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Physics/Science Fair Project


Dear Dr. Nelson,

I am a 7th grade homeschooler doing a science fair project for the Washington State Science and Engineering Fair. I am testing to see if vitamins or gases (nitrogen or CO2) can decrease the toxicity of acid to baker's yeast. I am wondering what is the best way to measure how active the yeast cells in each sample are, which would indicate how many were alive and well. My original thought was to place the yeast in a bottle and put a balloon over the top, and then measure the circumference of the balloon to see how much CO2 the yeast produce. If this is an accurate way to determine yeast cell activity, then this would work for me; if not, I would like to know an accurate way to do this. Another AllExperts expert mentioned to someone else (that did a yeast project) that a hydrometer is a good way to measure the sugar content of a sugar water medium and then use that to determine the activity level of the yeast cells. This sounds like a good way to do it, but my project uses a viscous mixture of flour, sugar, and water as the yeast medium, and I do not know if the hydrometer would still be accurate in this case. I would greatly appreciate it if you could take the time to provide some insight on this.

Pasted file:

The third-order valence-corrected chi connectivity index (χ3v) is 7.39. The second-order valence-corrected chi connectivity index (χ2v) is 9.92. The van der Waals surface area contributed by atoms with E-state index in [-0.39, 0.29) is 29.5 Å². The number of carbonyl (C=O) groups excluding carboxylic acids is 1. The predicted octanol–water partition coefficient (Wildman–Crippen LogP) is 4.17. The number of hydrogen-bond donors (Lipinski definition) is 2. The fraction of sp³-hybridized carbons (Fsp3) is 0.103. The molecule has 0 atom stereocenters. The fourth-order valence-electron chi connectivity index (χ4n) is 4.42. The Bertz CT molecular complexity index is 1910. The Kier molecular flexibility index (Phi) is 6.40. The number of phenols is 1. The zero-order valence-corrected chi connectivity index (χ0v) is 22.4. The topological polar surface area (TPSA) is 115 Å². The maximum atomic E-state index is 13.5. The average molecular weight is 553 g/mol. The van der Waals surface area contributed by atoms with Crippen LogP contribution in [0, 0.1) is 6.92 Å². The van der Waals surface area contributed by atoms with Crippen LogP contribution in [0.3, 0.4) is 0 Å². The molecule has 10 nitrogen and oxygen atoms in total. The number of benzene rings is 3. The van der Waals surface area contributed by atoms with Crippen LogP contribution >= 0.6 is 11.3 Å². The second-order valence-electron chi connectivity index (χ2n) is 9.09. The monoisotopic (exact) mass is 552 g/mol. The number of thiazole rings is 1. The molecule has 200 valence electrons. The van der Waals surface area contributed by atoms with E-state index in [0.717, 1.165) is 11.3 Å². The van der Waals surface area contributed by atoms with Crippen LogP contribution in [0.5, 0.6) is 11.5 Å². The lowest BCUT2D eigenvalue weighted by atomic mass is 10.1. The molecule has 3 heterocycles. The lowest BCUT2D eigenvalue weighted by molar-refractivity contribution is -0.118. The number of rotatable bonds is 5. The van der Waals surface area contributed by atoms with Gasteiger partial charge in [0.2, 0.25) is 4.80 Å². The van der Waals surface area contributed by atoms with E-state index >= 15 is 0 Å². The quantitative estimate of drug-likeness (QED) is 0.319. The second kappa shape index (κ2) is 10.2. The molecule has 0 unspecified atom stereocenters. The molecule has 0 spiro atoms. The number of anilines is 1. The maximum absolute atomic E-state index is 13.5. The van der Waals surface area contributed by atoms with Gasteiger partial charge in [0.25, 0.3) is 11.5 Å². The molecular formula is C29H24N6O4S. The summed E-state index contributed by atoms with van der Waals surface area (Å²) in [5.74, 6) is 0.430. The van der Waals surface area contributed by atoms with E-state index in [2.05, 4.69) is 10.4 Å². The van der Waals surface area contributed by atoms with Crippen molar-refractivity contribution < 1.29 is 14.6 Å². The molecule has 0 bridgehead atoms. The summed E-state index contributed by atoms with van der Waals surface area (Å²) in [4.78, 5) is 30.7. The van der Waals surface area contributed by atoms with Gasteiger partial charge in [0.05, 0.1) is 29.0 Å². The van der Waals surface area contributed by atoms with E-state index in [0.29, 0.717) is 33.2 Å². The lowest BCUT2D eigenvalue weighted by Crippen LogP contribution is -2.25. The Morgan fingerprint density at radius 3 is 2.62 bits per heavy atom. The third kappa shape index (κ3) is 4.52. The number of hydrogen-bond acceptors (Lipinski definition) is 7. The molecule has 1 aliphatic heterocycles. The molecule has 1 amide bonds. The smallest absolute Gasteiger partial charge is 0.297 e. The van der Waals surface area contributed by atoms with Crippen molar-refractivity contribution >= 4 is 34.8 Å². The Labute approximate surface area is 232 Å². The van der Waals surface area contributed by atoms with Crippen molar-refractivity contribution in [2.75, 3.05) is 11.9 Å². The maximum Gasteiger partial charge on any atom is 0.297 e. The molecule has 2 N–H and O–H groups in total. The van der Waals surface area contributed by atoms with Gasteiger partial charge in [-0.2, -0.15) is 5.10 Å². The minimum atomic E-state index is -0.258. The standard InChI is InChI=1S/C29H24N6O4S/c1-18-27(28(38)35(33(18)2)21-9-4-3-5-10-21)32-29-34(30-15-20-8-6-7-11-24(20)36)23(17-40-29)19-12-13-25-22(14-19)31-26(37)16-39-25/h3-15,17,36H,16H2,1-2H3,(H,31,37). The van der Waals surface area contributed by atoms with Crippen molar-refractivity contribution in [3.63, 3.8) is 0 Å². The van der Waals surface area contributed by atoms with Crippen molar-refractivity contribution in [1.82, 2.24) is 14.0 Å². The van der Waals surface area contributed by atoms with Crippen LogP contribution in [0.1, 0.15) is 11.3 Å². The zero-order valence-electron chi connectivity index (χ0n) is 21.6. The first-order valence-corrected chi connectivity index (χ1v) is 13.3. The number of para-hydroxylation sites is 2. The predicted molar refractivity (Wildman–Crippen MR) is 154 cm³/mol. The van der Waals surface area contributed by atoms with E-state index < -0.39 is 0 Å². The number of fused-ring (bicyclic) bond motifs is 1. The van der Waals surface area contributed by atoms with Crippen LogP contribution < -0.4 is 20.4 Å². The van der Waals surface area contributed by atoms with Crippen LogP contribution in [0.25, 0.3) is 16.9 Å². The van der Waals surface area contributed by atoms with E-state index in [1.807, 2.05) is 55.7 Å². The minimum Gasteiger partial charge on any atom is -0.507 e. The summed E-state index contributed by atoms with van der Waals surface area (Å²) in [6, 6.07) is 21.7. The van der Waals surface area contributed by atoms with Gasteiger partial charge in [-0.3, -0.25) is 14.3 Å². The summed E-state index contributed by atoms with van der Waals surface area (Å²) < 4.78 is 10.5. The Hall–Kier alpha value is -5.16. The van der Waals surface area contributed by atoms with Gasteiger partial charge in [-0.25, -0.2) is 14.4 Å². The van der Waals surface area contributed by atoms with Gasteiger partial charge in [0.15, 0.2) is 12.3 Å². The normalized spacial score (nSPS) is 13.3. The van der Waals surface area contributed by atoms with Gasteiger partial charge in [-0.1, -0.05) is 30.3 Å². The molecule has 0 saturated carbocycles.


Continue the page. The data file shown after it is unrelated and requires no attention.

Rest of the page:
Well, this is a biology question and not a physics question, really.  I might refer you to my friend Dr. Trista since she's both an expert in biology and a great brewer.  A hygrometer will tell you how much mass has been converted to CO2 accurately, so one is appropriate.


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Dr. Stephen O. Nelson


I can answer most basic physics questions, physics questions about science fiction and everyday observations of physics, etc. I'm also usually good for science fair advice (I'm the regional science fair director). I do not answer homework problems. I will occasionally point out where a homework solution went wrong, though. I'm usually good at explaining odd observations that seem counterintuitive, energy science, nuclear physics, nuclear astrophysics, and alternative theories of physics are my specialties.


I was a physics professor at the University of Texas of the Permian Basin, research in nuclear technology and nuclear astrophysics. My travelling science show saw over 20,000 students of all ages. I taught physics, nuclear chemistry, radiation safety, vacuum technology, and answer tons of questions as I tour schools encouraging students to consider careers in science. I moved on to a non-academic job with more research just recently.

Ph. D. from Duke University in physics, research in nuclear astrophysics reactions, gamma-ray astronomy technology, and advanced nuclear reactors.

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